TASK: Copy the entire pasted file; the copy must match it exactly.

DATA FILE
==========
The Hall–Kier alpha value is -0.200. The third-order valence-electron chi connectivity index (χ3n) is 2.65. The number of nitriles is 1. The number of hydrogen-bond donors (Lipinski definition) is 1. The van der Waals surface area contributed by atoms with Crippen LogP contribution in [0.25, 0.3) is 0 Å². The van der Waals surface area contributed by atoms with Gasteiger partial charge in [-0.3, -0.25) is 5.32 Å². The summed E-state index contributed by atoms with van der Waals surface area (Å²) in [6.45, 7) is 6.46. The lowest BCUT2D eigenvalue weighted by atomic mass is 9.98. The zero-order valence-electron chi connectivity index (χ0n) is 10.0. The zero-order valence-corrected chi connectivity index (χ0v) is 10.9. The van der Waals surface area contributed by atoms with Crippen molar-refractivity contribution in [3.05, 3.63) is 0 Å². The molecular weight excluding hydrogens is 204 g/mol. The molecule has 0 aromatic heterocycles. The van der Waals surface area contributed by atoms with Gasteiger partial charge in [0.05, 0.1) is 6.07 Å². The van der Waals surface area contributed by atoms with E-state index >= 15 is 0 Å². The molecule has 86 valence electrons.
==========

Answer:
The Hall–Kier alpha value is -0.200. The third-order valence-electron chi connectivity index (χ3n) is 2.65. The number of nitriles is 1. The number of hydrogen-bond donors (Lipinski definition) is 1. The van der Waals surface area contributed by atoms with Crippen LogP contribution in [0.25, 0.3) is 0 Å². The van der Waals surface area contributed by atoms with Gasteiger partial charge in [-0.3, -0.25) is 5.32 Å². The summed E-state index contributed by atoms with van der Waals surface area (Å²) in [6.45, 7) is 6.46. The lowest BCUT2D eigenvalue weighted by atomic mass is 9.98. The zero-order valence-electron chi connectivity index (χ0n) is 10.0. The zero-order valence-corrected chi connectivity index (χ0v) is 10.9. The van der Waals surface area contributed by atoms with Crippen molar-refractivity contribution in [3.05, 3.63) is 0 Å². The molecular weight excluding hydrogens is 204 g/mol. The molecule has 0 aromatic heterocycles. The van der Waals surface area contributed by atoms with Gasteiger partial charge in [0.05, 0.1) is 6.07 Å². The van der Waals surface area contributed by atoms with E-state index >= 15 is 0 Å². The molecule has 86 valence electrons.